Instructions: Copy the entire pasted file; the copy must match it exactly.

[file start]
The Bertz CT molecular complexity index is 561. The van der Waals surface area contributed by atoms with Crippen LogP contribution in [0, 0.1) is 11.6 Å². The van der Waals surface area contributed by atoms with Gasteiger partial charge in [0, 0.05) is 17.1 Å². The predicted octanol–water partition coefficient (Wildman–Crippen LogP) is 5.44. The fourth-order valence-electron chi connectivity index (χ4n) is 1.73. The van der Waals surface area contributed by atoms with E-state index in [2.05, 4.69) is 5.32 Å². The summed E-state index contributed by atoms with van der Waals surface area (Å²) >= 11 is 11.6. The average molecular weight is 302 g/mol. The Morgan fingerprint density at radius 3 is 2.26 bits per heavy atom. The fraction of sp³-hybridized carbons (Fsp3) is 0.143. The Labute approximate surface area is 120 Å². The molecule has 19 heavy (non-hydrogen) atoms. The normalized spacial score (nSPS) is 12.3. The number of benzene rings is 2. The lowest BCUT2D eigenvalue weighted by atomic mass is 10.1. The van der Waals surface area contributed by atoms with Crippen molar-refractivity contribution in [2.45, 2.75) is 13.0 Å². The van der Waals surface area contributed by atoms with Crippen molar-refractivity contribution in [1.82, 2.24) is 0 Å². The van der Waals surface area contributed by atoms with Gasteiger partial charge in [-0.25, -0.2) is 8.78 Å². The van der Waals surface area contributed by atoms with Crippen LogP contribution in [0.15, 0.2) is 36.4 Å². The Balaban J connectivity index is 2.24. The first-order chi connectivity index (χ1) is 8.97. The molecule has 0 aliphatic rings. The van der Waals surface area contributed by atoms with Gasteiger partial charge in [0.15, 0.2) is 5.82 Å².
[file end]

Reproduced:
The Bertz CT molecular complexity index is 561. The van der Waals surface area contributed by atoms with Crippen LogP contribution in [0, 0.1) is 11.6 Å². The van der Waals surface area contributed by atoms with Gasteiger partial charge in [0, 0.05) is 17.1 Å². The predicted octanol–water partition coefficient (Wildman–Crippen LogP) is 5.44. The fourth-order valence-electron chi connectivity index (χ4n) is 1.73. The van der Waals surface area contributed by atoms with E-state index in [2.05, 4.69) is 5.32 Å². The summed E-state index contributed by atoms with van der Waals surface area (Å²) >= 11 is 11.6. The average molecular weight is 302 g/mol. The Morgan fingerprint density at radius 3 is 2.26 bits per heavy atom. The fraction of sp³-hybridized carbons (Fsp3) is 0.143. The Labute approximate surface area is 120 Å². The molecule has 19 heavy (non-hydrogen) atoms. The normalized spacial score (nSPS) is 12.3. The number of benzene rings is 2. The lowest BCUT2D eigenvalue weighted by atomic mass is 10.1. The van der Waals surface area contributed by atoms with Crippen molar-refractivity contribution in [2.45, 2.75) is 13.0 Å². The van der Waals surface area contributed by atoms with Crippen molar-refractivity contribution in [1.82, 2.24) is 0 Å². The van der Waals surface area contributed by atoms with Gasteiger partial charge in [-0.25, -0.2) is 8.78 Å². The van der Waals surface area contributed by atoms with Crippen LogP contribution in [0.15, 0.2) is 36.4 Å². The Balaban J connectivity index is 2.24. The first-order chi connectivity index (χ1) is 8.97. The molecule has 0 aliphatic rings. The van der Waals surface area contributed by atoms with Gasteiger partial charge in [0.15, 0.2) is 5.82 Å².